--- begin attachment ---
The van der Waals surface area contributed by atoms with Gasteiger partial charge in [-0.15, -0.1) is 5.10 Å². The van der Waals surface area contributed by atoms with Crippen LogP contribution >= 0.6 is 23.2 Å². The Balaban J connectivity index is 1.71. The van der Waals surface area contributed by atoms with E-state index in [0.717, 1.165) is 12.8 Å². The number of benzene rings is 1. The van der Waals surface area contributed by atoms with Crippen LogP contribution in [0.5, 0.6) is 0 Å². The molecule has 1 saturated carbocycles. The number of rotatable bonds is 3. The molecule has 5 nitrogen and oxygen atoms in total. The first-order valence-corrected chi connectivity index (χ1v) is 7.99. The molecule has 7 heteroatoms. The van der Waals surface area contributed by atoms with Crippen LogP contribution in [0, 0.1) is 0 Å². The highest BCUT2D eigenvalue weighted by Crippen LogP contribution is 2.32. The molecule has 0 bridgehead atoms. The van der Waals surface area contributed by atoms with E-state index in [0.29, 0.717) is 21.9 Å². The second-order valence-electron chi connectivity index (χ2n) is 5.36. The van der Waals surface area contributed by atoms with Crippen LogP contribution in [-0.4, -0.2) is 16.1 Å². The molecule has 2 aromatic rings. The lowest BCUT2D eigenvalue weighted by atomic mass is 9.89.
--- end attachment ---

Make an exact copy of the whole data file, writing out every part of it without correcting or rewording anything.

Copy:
The van der Waals surface area contributed by atoms with Gasteiger partial charge in [-0.15, -0.1) is 5.10 Å². The van der Waals surface area contributed by atoms with Crippen LogP contribution >= 0.6 is 23.2 Å². The Balaban J connectivity index is 1.71. The van der Waals surface area contributed by atoms with E-state index in [0.717, 1.165) is 12.8 Å². The number of benzene rings is 1. The van der Waals surface area contributed by atoms with Crippen LogP contribution in [0.5, 0.6) is 0 Å². The molecule has 1 saturated carbocycles. The number of rotatable bonds is 3. The molecule has 5 nitrogen and oxygen atoms in total. The first-order valence-corrected chi connectivity index (χ1v) is 7.99. The molecule has 7 heteroatoms. The van der Waals surface area contributed by atoms with Crippen LogP contribution in [0, 0.1) is 0 Å². The highest BCUT2D eigenvalue weighted by Crippen LogP contribution is 2.32. The molecule has 0 bridgehead atoms. The van der Waals surface area contributed by atoms with E-state index in [0.29, 0.717) is 21.9 Å². The second-order valence-electron chi connectivity index (χ2n) is 5.36. The van der Waals surface area contributed by atoms with Crippen LogP contribution in [-0.4, -0.2) is 16.1 Å². The molecule has 2 aromatic rings. The lowest BCUT2D eigenvalue weighted by atomic mass is 9.89.